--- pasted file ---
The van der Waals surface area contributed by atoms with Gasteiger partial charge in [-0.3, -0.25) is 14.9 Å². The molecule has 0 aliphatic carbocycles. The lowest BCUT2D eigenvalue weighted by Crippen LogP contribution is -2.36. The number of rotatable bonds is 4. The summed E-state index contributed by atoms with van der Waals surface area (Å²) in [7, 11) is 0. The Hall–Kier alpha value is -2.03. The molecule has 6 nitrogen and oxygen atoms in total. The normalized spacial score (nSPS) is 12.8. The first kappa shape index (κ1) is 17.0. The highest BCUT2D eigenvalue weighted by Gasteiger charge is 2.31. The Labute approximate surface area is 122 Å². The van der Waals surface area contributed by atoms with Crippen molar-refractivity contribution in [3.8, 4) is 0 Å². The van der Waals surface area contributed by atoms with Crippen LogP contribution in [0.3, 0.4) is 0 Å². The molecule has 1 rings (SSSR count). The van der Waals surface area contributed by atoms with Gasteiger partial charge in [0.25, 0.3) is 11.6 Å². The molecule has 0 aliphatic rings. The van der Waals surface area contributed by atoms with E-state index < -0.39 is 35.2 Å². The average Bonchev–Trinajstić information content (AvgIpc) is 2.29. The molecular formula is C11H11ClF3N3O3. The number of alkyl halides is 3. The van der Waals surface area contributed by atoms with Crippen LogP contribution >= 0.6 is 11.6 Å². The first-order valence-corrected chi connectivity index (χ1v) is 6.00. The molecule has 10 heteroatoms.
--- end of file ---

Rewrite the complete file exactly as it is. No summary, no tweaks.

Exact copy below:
The van der Waals surface area contributed by atoms with Gasteiger partial charge in [-0.3, -0.25) is 14.9 Å². The molecule has 0 aliphatic carbocycles. The lowest BCUT2D eigenvalue weighted by Crippen LogP contribution is -2.36. The number of rotatable bonds is 4. The summed E-state index contributed by atoms with van der Waals surface area (Å²) in [7, 11) is 0. The Hall–Kier alpha value is -2.03. The molecule has 6 nitrogen and oxygen atoms in total. The normalized spacial score (nSPS) is 12.8. The first kappa shape index (κ1) is 17.0. The highest BCUT2D eigenvalue weighted by Gasteiger charge is 2.31. The Labute approximate surface area is 122 Å². The van der Waals surface area contributed by atoms with Crippen molar-refractivity contribution in [3.8, 4) is 0 Å². The van der Waals surface area contributed by atoms with Crippen LogP contribution in [0.3, 0.4) is 0 Å². The molecule has 1 rings (SSSR count). The van der Waals surface area contributed by atoms with Gasteiger partial charge in [0.25, 0.3) is 11.6 Å². The molecule has 0 aliphatic rings. The van der Waals surface area contributed by atoms with E-state index < -0.39 is 35.2 Å². The average Bonchev–Trinajstić information content (AvgIpc) is 2.29. The molecular formula is C11H11ClF3N3O3. The number of alkyl halides is 3. The van der Waals surface area contributed by atoms with Crippen LogP contribution >= 0.6 is 11.6 Å². The first-order valence-corrected chi connectivity index (χ1v) is 6.00. The molecule has 10 heteroatoms.